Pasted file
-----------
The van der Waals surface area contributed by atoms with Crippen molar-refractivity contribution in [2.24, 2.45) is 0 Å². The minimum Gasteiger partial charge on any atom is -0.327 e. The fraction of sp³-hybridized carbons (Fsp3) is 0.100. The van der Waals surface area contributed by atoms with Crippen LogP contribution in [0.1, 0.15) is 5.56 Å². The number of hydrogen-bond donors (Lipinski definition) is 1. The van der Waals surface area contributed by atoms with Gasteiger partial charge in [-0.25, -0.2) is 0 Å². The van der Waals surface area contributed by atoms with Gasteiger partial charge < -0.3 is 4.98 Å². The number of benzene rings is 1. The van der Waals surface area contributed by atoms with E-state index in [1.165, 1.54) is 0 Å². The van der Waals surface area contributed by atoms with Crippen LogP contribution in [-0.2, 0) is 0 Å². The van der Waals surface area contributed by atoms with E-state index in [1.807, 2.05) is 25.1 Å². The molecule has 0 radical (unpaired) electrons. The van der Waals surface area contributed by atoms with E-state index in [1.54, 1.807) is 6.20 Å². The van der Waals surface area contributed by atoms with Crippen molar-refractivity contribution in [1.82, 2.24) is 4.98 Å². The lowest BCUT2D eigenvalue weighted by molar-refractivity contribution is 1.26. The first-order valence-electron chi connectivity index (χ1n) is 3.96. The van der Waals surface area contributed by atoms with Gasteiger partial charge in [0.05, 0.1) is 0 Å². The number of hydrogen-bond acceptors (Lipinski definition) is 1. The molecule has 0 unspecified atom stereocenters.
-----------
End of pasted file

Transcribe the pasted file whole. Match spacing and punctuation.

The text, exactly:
The van der Waals surface area contributed by atoms with Crippen molar-refractivity contribution in [2.24, 2.45) is 0 Å². The minimum Gasteiger partial charge on any atom is -0.327 e. The fraction of sp³-hybridized carbons (Fsp3) is 0.100. The van der Waals surface area contributed by atoms with Crippen LogP contribution in [0.1, 0.15) is 5.56 Å². The number of hydrogen-bond donors (Lipinski definition) is 1. The van der Waals surface area contributed by atoms with Gasteiger partial charge in [-0.25, -0.2) is 0 Å². The van der Waals surface area contributed by atoms with Gasteiger partial charge < -0.3 is 4.98 Å². The number of benzene rings is 1. The van der Waals surface area contributed by atoms with E-state index in [1.165, 1.54) is 0 Å². The van der Waals surface area contributed by atoms with Crippen LogP contribution in [-0.2, 0) is 0 Å². The van der Waals surface area contributed by atoms with E-state index in [1.807, 2.05) is 25.1 Å². The molecule has 0 radical (unpaired) electrons. The van der Waals surface area contributed by atoms with E-state index in [1.54, 1.807) is 6.20 Å². The van der Waals surface area contributed by atoms with Crippen molar-refractivity contribution in [1.82, 2.24) is 4.98 Å². The lowest BCUT2D eigenvalue weighted by molar-refractivity contribution is 1.26. The first-order valence-electron chi connectivity index (χ1n) is 3.96. The van der Waals surface area contributed by atoms with Gasteiger partial charge in [0.05, 0.1) is 0 Å². The number of hydrogen-bond acceptors (Lipinski definition) is 1. The molecule has 0 unspecified atom stereocenters.